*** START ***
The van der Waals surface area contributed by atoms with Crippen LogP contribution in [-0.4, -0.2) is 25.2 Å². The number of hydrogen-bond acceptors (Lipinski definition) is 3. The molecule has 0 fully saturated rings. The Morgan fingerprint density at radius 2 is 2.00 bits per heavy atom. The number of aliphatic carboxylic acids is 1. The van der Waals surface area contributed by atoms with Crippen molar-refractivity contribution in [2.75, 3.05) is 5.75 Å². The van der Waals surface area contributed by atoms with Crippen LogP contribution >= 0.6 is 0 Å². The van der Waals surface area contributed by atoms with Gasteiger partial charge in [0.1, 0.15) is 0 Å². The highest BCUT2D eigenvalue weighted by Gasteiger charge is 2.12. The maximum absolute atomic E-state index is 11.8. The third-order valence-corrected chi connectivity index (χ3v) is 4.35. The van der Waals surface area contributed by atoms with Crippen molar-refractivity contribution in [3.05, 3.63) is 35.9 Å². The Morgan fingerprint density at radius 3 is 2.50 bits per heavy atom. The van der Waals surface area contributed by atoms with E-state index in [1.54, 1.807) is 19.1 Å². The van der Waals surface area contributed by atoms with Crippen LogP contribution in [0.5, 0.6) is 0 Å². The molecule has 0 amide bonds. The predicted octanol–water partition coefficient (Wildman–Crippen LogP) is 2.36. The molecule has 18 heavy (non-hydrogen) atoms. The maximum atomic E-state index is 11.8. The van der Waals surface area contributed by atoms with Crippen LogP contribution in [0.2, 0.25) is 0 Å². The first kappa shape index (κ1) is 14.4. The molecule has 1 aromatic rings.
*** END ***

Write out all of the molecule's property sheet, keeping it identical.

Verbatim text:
The van der Waals surface area contributed by atoms with Crippen LogP contribution in [-0.4, -0.2) is 25.2 Å². The number of hydrogen-bond acceptors (Lipinski definition) is 3. The molecule has 0 fully saturated rings. The Morgan fingerprint density at radius 2 is 2.00 bits per heavy atom. The number of aliphatic carboxylic acids is 1. The van der Waals surface area contributed by atoms with Crippen molar-refractivity contribution in [2.75, 3.05) is 5.75 Å². The van der Waals surface area contributed by atoms with Crippen LogP contribution >= 0.6 is 0 Å². The van der Waals surface area contributed by atoms with Gasteiger partial charge in [0.1, 0.15) is 0 Å². The highest BCUT2D eigenvalue weighted by Gasteiger charge is 2.12. The maximum absolute atomic E-state index is 11.8. The third-order valence-corrected chi connectivity index (χ3v) is 4.35. The van der Waals surface area contributed by atoms with Crippen molar-refractivity contribution in [3.05, 3.63) is 35.9 Å². The Morgan fingerprint density at radius 3 is 2.50 bits per heavy atom. The van der Waals surface area contributed by atoms with E-state index in [1.54, 1.807) is 19.1 Å². The van der Waals surface area contributed by atoms with Crippen LogP contribution in [0.5, 0.6) is 0 Å². The molecule has 0 amide bonds. The predicted octanol–water partition coefficient (Wildman–Crippen LogP) is 2.36. The molecule has 18 heavy (non-hydrogen) atoms. The maximum atomic E-state index is 11.8. The van der Waals surface area contributed by atoms with Crippen LogP contribution in [0.2, 0.25) is 0 Å². The first kappa shape index (κ1) is 14.4. The molecule has 1 aromatic rings.